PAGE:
Burn markings discovered on old shell scraps some years ago revealed that the early Australians cooked and ate huge eggs laid by a long-extinct bird, igniting a vigorous debate about the species that laid them.
By comparing protein sequences from powdered egg remains to those encoded in the genomes of current avian species, an international team of scientists placed the animal on the evolutionary tree. They found that a huge flightless “mihirung” or ‘Thunder Bird’- called Genyornis, laid huge eggs- almost of melon size- weighing around 1.5 kg.
Based on fossil records, scientists suggest that the Genyornis stood over two metres tall and weighed between 220-240 kilograms/. The creatures had tiny wings and massive legs. They used to roam prehistoric Australia, possibly in flocks. It was among the Australian “mega-fauna” to vanish a few thousand years after humans arrived, suggesting people played a role in its extinction.
Senior co-author Prof Matthew Collins from the University of Cambridge‘s Department of Archaeology said, “Time, temperature, and the chemistry of a fossil all dictate how much information we can glean.”
“Eggshells are made of mineral crystals that can tightly trap some proteins, preserving this biological data in the harshest of environments – potentially for millions of years.”
Humans first arrived in Australia 65,000 years ago. Burnt eggshells from the previously unconfirmed species were around 50 to 55 thousand years old. This is not long before Genyornis is thought to have gone extinct.
Senior co-author Prof Gifford Miller from the University of Colorado said, “There is no evidence of Genyornis butchery in the archaeological record. However, eggshell fragments with unique burn patterns consistent with human activity have been found on different continents.”
This indicates that first humans did not essentially hunt for these creatures, but they routinely raided nests and steal their giant eggs for food.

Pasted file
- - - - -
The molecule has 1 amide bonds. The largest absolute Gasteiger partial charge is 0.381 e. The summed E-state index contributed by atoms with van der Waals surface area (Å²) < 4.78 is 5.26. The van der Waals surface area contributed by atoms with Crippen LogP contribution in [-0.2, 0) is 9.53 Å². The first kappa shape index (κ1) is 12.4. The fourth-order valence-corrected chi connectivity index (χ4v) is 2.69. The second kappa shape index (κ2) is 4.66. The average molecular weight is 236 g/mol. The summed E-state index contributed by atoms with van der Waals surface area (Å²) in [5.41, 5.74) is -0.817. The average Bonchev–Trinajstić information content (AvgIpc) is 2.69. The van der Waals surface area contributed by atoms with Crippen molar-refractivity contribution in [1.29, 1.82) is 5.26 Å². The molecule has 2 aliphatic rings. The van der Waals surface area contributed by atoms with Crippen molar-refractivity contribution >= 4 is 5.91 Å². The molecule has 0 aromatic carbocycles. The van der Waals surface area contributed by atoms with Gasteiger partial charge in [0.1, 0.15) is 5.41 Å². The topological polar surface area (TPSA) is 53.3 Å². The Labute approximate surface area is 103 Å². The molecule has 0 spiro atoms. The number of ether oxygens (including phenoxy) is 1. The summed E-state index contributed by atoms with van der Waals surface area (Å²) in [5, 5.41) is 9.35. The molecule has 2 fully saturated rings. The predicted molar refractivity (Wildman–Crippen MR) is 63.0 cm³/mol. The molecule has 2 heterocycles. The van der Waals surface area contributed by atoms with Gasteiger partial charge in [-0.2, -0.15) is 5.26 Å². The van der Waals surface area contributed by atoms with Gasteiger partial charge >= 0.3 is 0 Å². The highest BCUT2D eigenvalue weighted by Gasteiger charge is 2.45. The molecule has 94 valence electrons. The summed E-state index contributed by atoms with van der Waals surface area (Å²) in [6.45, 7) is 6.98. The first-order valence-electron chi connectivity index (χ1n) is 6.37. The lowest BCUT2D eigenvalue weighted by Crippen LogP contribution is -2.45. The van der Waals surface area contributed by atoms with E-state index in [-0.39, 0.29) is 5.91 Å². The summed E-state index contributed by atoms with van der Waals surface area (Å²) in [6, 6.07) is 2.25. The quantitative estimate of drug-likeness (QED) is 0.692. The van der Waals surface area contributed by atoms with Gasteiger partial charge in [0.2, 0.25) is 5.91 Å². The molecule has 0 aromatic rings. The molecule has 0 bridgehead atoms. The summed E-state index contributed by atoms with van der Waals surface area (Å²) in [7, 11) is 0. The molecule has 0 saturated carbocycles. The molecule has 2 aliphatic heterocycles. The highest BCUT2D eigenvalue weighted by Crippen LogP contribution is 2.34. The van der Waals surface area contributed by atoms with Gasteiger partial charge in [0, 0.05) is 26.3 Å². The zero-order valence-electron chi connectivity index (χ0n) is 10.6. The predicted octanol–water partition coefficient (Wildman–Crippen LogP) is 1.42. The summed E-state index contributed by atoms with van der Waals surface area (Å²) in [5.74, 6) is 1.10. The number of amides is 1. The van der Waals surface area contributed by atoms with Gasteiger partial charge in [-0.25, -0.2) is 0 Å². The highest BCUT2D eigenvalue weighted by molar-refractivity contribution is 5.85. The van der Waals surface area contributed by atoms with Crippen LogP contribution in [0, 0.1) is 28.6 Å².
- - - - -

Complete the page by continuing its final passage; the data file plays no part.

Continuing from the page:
Miller said, “Overexploitation of the eggs by humans may well have contributed to Genyornis extinction.”
While Genyornis was always a contender for the mystery egg-layer, other experts suggested that the Progura or’ giant malleefowl,’ a much smaller extinct bird weighing roughly 5-7 kg and equivalent to a large turkey, was a more likely candidate due to shell shape and thickness.
Scientists collected a different type of biomolecule- protein to end this debate. They compared the sequences in ancient proteins to those of living species using a vast new database of biological material: the Bird 10,000 Genomes (B10K) project.
Study first author Prof Beatrice Demarchi from the University of Turin said, “We found that the bird responsible for the mystery eggs emerged before the galliform lineage, enabling us to rule out the Progura hypothesis. This supports the implication that the eggs eaten by early Australians were laid by Genyornis.”
The eggshell tested for the study was found on an archaeological site of Wood Point in South Australia. Still, Prof Miller has previously shown that similar burnt shells can be found at hundreds of sites on the far western Ningaloo coast.
- Beatrice Demarchi, Josefin Stiller, Alicia Grealy, and Gifford Miller. Ancient proteins resolve a controversy over the identity of Genyornis eggshell. DOI: 10.1073/pnas.2109326119